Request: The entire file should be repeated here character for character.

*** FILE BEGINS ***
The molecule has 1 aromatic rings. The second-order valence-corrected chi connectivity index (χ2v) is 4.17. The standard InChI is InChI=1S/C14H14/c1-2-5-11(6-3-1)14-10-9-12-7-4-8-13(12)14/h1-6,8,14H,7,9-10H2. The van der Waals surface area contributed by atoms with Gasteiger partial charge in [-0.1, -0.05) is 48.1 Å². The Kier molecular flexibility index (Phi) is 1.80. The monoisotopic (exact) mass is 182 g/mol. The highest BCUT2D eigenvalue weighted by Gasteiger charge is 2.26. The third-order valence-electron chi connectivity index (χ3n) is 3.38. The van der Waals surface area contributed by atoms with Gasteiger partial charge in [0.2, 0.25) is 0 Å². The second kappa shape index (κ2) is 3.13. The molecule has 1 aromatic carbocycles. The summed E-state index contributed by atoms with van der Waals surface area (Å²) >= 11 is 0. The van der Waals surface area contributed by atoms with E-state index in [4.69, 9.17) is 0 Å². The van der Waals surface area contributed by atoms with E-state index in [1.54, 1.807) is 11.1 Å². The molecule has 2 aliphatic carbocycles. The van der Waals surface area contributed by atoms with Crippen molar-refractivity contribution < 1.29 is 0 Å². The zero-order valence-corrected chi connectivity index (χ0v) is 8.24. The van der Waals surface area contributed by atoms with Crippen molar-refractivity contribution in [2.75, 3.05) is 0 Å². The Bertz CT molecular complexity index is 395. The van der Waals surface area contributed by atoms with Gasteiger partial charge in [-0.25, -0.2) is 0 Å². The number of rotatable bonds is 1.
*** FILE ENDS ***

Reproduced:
The molecule has 1 aromatic rings. The second-order valence-corrected chi connectivity index (χ2v) is 4.17. The standard InChI is InChI=1S/C14H14/c1-2-5-11(6-3-1)14-10-9-12-7-4-8-13(12)14/h1-6,8,14H,7,9-10H2. The van der Waals surface area contributed by atoms with Gasteiger partial charge in [-0.1, -0.05) is 48.1 Å². The Kier molecular flexibility index (Phi) is 1.80. The monoisotopic (exact) mass is 182 g/mol. The highest BCUT2D eigenvalue weighted by Gasteiger charge is 2.26. The third-order valence-electron chi connectivity index (χ3n) is 3.38. The van der Waals surface area contributed by atoms with Gasteiger partial charge in [0.2, 0.25) is 0 Å². The second kappa shape index (κ2) is 3.13. The molecule has 1 aromatic carbocycles. The summed E-state index contributed by atoms with van der Waals surface area (Å²) >= 11 is 0. The van der Waals surface area contributed by atoms with E-state index in [4.69, 9.17) is 0 Å². The van der Waals surface area contributed by atoms with E-state index in [1.54, 1.807) is 11.1 Å². The molecule has 2 aliphatic carbocycles. The van der Waals surface area contributed by atoms with Crippen molar-refractivity contribution < 1.29 is 0 Å². The zero-order valence-corrected chi connectivity index (χ0v) is 8.24. The van der Waals surface area contributed by atoms with Crippen molar-refractivity contribution in [2.75, 3.05) is 0 Å². The Bertz CT molecular complexity index is 395. The van der Waals surface area contributed by atoms with Gasteiger partial charge in [-0.25, -0.2) is 0 Å². The number of rotatable bonds is 1.